Milk Products Offer a Unique Bundle of Nutrients

Milk products contain up to 15 essential nutrients needed for good health, such as protein and calcium. Key nutrients in dairy foods work together to support strong bones,1 the normal functioning of the immune system2,3 and many other vital functions. In fact, milk, cheese and yogurt contribute many of the essential nutrients Canadians need more of. 



Lait, fromage, yogourt

In addition to providing an excellent source of complete protein, milk products are a key source 6 of the 8 essential nutrients many Canadians don’t get enough of:4

  • calcium
  • magnesium
  • zinc
  • vitamin A
  • vitamin D
  • potassium

Milk products are also a source of multiple B vitamins, phosphorus and selenium. 

In Canada, a significant number of adults do not meet their requirements for many essential nutrients from the foods they eat.5 For example, the percentage of adults that do not meet their Estimated Average Requirements from food (i.e., the prevalence of inadequate intakes) is more than 44% for calcium, 45% for magnesium, 47% for vitamin A, and 94% for vitamin D.5

Dairy Foods contribute significantly to Canadians’ overall nutrient intakes, such as:

In practice

Milk products provide a unique bundle of up to 15 essential nutrients, including complete protein and calcium. Enjoying milk, cheese and yogurt is a simple way to get more of the nutrients our bodies need to build and maintain strong bones and support good health. 

  • Milk and other milk products naturally contain complete protein.
  • Milk, cheese and yogurt are naturally rich in calcium the body can easily absorb.6
  • Milk is an excellent source of vitamin D, needed for calcium absorption.7
  • Key nutrients in milk products work together to support bone and immune health.1-3

Milk naturally contains complete protein

Milk products provide a unique combination of complete protein, calcium and other key nutrients that help to build strong bones in children and preserve bone and muscle mass in adults. Health Canada recognizes milk, cheese and yogurt as nutritious protein foods that contribute to the foundation for healthy eating patterns.8 

Protein helps to build and repair body tissues, including muscles and bones throughout life. It also plays a role in the formation of antibodies our bodies use to fight infections. Plus, a healthy dose of protein facilitates muscle recovery after a workout. 

The Canadian Pediatric Society and Dietitians of Canada advise parents that most plant-based beverages contain very little protein and are very low in fat and calories.9 Therefore, they may not be able to support good health and optimal growth in young children. Cow’s milk is an excellent source of protein; whereas, almond, rice or coconut drinks contain little to no protein.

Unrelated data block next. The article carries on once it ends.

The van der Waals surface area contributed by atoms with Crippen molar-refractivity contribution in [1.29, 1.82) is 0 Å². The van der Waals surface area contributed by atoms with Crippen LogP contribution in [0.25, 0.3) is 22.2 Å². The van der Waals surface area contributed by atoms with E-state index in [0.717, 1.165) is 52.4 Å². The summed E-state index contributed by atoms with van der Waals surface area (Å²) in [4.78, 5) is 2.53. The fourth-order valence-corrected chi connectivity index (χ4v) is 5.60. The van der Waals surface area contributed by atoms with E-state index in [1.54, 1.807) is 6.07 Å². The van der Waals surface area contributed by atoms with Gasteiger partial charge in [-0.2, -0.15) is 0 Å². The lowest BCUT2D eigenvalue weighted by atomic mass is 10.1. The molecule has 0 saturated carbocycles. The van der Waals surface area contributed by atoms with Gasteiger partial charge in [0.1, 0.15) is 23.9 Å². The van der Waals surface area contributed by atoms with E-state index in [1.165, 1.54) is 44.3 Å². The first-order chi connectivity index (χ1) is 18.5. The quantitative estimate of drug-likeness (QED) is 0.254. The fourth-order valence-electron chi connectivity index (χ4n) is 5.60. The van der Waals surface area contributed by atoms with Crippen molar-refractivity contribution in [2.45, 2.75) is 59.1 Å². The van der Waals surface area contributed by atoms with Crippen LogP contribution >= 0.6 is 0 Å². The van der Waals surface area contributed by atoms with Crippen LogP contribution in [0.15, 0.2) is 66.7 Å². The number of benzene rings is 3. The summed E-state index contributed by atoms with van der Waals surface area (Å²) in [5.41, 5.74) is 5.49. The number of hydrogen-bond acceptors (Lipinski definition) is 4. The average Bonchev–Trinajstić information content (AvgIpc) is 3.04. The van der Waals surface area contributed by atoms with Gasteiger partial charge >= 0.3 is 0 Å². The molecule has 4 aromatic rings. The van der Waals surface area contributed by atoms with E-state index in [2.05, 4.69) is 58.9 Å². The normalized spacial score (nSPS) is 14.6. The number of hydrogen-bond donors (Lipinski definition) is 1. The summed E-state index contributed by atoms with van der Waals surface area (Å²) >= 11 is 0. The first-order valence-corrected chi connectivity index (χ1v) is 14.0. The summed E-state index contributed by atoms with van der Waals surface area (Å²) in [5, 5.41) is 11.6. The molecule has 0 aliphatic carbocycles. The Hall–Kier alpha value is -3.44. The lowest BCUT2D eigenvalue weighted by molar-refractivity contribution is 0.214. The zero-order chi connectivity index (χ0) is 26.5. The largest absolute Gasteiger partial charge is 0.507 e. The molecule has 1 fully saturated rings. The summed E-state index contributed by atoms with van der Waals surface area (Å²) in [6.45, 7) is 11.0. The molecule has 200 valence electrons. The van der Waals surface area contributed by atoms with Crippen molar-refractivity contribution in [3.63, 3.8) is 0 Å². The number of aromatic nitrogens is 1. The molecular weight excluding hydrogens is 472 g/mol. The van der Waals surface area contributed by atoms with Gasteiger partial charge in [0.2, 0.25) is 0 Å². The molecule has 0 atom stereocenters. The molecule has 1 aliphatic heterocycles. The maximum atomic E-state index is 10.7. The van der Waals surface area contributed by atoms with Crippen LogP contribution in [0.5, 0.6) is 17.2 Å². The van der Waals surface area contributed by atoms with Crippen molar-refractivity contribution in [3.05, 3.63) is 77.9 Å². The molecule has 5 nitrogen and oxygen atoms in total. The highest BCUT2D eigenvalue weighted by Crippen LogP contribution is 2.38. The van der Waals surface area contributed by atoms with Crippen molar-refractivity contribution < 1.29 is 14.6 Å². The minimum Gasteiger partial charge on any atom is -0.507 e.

Milk products are a leading source of calcium

Milk products, such as milk, cheese and yogurt, are a major source of calcium in the Canadian diet.10 While other foods may contain calcium, milk products generally provide more calcium, in a form that’s more easily absorbed than many other sources.6 Dairy calcium works along with many other nutrients in dairy foods, including protein, phosphorus, magnesium, vitamins A, D and K to build and maintain strong bones throughout life.1  

Find out more about calcium recommendations here.

Milk is a major source of vitamin D in Canada

Milk is also a major food source of vitamin D in Canada, thanks to fortification.7,10 It’s one of the few foods such as fatty fish and eggs that deliver vitamin D needed for proper bone formation and maintenance. New research is also uncovering a potential role of vitamin D in supporting the immune system. Calcium and phosphorus absorption depend on vitamin D, which plays a critical role in preventing bone diseases such as rickets in children and osteoporosis in adults.7

Milk products are a source of many B vitamins

In addition to vitamin B12, which aids in red blood cell formation, milk products also contain many other B vitamins. These B vitamins include vitamin B6, riboflavin, niacin, thiamine and pantothenic acid which are involved in tissue formation, normal growth and in converting food into energy.

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